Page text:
Friday, June 13, 2008

Our Health, and Future Health Care II

Better health can be tackled through a multi-pronged approach.

Back in April I did a post related to problems in the overall health care system. At the Cameron Inquiry yesterday, Robert Ritter, executive director of the Newfoundland and Labrador Medical Association, described the strain and stress of overworked medical personnel in all areas of care, besides the current area of focus now, Pathology. He says the pay increase has created anger among the medical association. That's a problem that NLMA are pressuring government to address. If my hearing is normal I think he also mentioned prevention (of illness) in his post inquiry press interview. In the meantime, what can the general publc do to relieve health strain?

As I mentioned in the April post, there are plenty of things we can do, like help prevent health problems that are within our control. We know that exercise helps. Avoiding foods, habits and environments that we know will lead to serious problems is another way. Last fall I was interviewed by Deanne Fleet about health care and the emergency room crisis at the time. Though only a small part of my chat with her was played, I mentioned a few ideas about how society has a role in how well the system runs. One was, why not have general health telethons each year to raise money not just for the Janeway, but for senior's care, or ER for example. How about putting more focus on healthier lifestyles and eating by an aggressive long term campaign of education? Emphasize taking control of our own health destinies.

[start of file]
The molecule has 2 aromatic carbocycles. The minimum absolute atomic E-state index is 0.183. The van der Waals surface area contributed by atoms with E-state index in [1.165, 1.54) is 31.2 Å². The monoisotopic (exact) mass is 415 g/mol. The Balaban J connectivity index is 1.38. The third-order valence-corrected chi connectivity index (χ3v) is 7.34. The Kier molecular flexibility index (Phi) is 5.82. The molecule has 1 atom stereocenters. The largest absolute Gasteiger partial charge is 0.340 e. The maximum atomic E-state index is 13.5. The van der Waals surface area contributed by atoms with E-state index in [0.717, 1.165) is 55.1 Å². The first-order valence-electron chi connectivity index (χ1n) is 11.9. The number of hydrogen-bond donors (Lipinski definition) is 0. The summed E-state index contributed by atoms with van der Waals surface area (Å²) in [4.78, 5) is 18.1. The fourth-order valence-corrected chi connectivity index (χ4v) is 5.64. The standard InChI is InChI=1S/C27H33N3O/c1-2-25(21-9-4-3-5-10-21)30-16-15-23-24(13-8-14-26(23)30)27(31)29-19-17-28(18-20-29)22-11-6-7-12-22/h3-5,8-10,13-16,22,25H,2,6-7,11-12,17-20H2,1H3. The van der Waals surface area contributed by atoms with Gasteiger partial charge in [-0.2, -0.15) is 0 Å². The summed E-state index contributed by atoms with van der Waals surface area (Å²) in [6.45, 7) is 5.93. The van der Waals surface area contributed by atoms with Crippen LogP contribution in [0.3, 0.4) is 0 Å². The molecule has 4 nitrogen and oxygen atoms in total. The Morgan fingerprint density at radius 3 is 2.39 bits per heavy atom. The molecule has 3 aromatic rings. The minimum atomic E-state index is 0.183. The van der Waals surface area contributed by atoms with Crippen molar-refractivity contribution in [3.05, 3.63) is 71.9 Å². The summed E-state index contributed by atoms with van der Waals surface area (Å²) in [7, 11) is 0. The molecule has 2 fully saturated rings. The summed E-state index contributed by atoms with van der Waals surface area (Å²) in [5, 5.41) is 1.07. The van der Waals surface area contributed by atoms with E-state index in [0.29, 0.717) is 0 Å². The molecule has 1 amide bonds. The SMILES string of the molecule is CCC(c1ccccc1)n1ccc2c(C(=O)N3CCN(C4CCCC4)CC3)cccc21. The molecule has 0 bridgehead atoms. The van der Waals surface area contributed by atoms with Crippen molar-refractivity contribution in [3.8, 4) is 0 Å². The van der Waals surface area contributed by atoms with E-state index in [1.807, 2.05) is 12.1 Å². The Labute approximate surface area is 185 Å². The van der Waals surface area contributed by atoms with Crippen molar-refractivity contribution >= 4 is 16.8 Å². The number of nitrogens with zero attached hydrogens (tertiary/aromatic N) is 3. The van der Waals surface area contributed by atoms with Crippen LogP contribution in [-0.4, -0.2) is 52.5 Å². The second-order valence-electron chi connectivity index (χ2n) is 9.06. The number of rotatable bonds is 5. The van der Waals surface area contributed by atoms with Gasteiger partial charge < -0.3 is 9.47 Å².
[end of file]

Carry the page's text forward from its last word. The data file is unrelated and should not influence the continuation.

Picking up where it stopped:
And to reiterate briefly a few other suggestions regarding how government and health decision makers can affect future health care, there needs to be more stringent regulating of harmful food ingredients. The food industry has so much influence on what gets labeled as healthy. The health check symbol program is a good example. That program is misleading - many foods that are very high in sugars and sodiums are approved for the health check symbol. Let nutrition experts alone, not food industry reps determine Canada's food guide, and nutrition criteria for programs like the health check symbol.

One more, junk food advertising to children under 13 could be banned. That idea was introduced in the Ontario legislature in April. With obesity and type 2 diabetes on the rise in young people, there will be more chronic care required for younger people, unless this situation is analysed, and thoughtful preventative measures are put in place.

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